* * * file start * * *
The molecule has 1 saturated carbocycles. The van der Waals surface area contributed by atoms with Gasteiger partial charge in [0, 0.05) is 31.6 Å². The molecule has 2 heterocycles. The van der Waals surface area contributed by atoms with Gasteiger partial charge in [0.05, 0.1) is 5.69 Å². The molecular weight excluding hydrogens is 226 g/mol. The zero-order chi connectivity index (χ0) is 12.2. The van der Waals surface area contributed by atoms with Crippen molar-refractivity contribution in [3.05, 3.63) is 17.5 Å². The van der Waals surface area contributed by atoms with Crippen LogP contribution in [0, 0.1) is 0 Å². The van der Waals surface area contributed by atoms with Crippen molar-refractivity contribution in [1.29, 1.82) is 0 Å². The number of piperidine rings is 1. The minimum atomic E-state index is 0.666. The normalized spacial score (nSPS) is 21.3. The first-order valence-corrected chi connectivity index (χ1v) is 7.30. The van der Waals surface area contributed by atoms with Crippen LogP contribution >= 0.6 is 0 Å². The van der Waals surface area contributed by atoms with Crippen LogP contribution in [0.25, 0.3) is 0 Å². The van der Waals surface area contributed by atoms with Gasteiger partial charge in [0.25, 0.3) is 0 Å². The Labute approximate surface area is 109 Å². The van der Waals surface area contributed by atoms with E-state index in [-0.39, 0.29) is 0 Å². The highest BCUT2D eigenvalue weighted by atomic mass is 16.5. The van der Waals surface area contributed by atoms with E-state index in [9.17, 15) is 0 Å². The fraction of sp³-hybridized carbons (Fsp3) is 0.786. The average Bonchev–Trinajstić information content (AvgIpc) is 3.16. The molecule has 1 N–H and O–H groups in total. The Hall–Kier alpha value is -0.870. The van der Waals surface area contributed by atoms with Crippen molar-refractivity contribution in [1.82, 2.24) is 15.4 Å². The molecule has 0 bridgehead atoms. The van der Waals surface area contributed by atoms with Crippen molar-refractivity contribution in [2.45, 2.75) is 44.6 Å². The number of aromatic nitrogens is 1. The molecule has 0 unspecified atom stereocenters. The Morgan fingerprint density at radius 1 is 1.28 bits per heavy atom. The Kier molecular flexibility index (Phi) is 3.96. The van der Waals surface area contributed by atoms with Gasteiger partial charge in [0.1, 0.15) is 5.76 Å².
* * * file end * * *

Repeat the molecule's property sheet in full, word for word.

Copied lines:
The molecule has 1 saturated carbocycles. The van der Waals surface area contributed by atoms with Gasteiger partial charge in [0, 0.05) is 31.6 Å². The molecule has 2 heterocycles. The van der Waals surface area contributed by atoms with Gasteiger partial charge in [0.05, 0.1) is 5.69 Å². The molecular weight excluding hydrogens is 226 g/mol. The zero-order chi connectivity index (χ0) is 12.2. The van der Waals surface area contributed by atoms with Crippen molar-refractivity contribution in [3.05, 3.63) is 17.5 Å². The van der Waals surface area contributed by atoms with Crippen LogP contribution in [0, 0.1) is 0 Å². The van der Waals surface area contributed by atoms with Crippen molar-refractivity contribution in [1.29, 1.82) is 0 Å². The number of piperidine rings is 1. The minimum atomic E-state index is 0.666. The normalized spacial score (nSPS) is 21.3. The first-order valence-corrected chi connectivity index (χ1v) is 7.30. The van der Waals surface area contributed by atoms with Crippen LogP contribution >= 0.6 is 0 Å². The van der Waals surface area contributed by atoms with Crippen LogP contribution in [0.25, 0.3) is 0 Å². The van der Waals surface area contributed by atoms with Gasteiger partial charge in [0.25, 0.3) is 0 Å². The Labute approximate surface area is 109 Å². The van der Waals surface area contributed by atoms with E-state index in [-0.39, 0.29) is 0 Å². The highest BCUT2D eigenvalue weighted by atomic mass is 16.5. The van der Waals surface area contributed by atoms with E-state index in [9.17, 15) is 0 Å². The fraction of sp³-hybridized carbons (Fsp3) is 0.786. The average Bonchev–Trinajstić information content (AvgIpc) is 3.16. The molecule has 1 N–H and O–H groups in total. The Hall–Kier alpha value is -0.870. The van der Waals surface area contributed by atoms with Crippen molar-refractivity contribution in [1.82, 2.24) is 15.4 Å². The molecule has 0 bridgehead atoms. The van der Waals surface area contributed by atoms with Crippen molar-refractivity contribution in [2.45, 2.75) is 44.6 Å². The number of aromatic nitrogens is 1. The molecule has 0 unspecified atom stereocenters. The Morgan fingerprint density at radius 1 is 1.28 bits per heavy atom. The Kier molecular flexibility index (Phi) is 3.96. The van der Waals surface area contributed by atoms with Gasteiger partial charge in [0.1, 0.15) is 5.76 Å².